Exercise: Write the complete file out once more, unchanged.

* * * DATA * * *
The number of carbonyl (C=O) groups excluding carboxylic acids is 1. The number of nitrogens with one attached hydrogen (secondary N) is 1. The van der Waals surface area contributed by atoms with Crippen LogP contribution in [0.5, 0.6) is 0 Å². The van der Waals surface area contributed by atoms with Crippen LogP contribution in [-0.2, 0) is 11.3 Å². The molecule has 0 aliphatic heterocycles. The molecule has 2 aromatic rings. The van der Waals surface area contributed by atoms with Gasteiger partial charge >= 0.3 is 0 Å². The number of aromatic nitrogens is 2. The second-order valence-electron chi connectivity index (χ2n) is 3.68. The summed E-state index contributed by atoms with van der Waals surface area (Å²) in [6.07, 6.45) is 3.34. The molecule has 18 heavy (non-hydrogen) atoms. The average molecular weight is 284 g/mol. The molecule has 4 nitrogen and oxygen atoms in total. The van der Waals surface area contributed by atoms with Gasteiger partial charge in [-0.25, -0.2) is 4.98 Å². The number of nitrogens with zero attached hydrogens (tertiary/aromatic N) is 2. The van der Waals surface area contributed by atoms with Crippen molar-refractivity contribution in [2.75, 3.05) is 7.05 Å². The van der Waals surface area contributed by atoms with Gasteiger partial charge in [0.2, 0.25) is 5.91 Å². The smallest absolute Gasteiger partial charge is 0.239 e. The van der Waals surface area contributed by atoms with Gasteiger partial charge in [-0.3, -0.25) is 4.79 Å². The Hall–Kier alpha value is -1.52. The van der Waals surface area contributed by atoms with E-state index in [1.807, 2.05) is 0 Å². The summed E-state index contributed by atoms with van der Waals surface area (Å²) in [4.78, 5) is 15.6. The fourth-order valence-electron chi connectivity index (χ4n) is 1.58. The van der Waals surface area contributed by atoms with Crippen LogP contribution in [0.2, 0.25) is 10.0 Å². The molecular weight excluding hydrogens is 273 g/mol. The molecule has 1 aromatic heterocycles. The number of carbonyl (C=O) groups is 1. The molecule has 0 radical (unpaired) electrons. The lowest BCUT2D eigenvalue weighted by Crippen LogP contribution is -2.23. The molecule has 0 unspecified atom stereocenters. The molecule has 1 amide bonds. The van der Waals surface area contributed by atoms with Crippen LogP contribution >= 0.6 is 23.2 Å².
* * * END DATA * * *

The number of carbonyl (C=O) groups excluding carboxylic acids is 1. The number of nitrogens with one attached hydrogen (secondary N) is 1. The van der Waals surface area contributed by atoms with Crippen LogP contribution in [0.5, 0.6) is 0 Å². The van der Waals surface area contributed by atoms with Crippen LogP contribution in [-0.2, 0) is 11.3 Å². The molecule has 0 aliphatic heterocycles. The molecule has 2 aromatic rings. The van der Waals surface area contributed by atoms with Gasteiger partial charge >= 0.3 is 0 Å². The number of aromatic nitrogens is 2. The second-order valence-electron chi connectivity index (χ2n) is 3.68. The summed E-state index contributed by atoms with van der Waals surface area (Å²) in [6.07, 6.45) is 3.34. The molecule has 18 heavy (non-hydrogen) atoms. The average molecular weight is 284 g/mol. The molecule has 4 nitrogen and oxygen atoms in total. The van der Waals surface area contributed by atoms with Gasteiger partial charge in [-0.25, -0.2) is 4.98 Å². The number of nitrogens with zero attached hydrogens (tertiary/aromatic N) is 2. The van der Waals surface area contributed by atoms with Crippen molar-refractivity contribution in [2.75, 3.05) is 7.05 Å². The van der Waals surface area contributed by atoms with Gasteiger partial charge in [0.2, 0.25) is 5.91 Å². The smallest absolute Gasteiger partial charge is 0.239 e. The van der Waals surface area contributed by atoms with Gasteiger partial charge in [-0.3, -0.25) is 4.79 Å². The Hall–Kier alpha value is -1.52. The van der Waals surface area contributed by atoms with E-state index in [1.807, 2.05) is 0 Å². The summed E-state index contributed by atoms with van der Waals surface area (Å²) in [4.78, 5) is 15.6. The fourth-order valence-electron chi connectivity index (χ4n) is 1.58. The van der Waals surface area contributed by atoms with Crippen LogP contribution in [0.2, 0.25) is 10.0 Å². The molecular weight excluding hydrogens is 273 g/mol. The molecule has 1 aromatic heterocycles. The number of carbonyl (C=O) groups is 1. The molecule has 0 radical (unpaired) electrons. The lowest BCUT2D eigenvalue weighted by Crippen LogP contribution is -2.23. The molecule has 0 unspecified atom stereocenters. The molecule has 1 amide bonds. The van der Waals surface area contributed by atoms with Crippen LogP contribution >= 0.6 is 23.2 Å².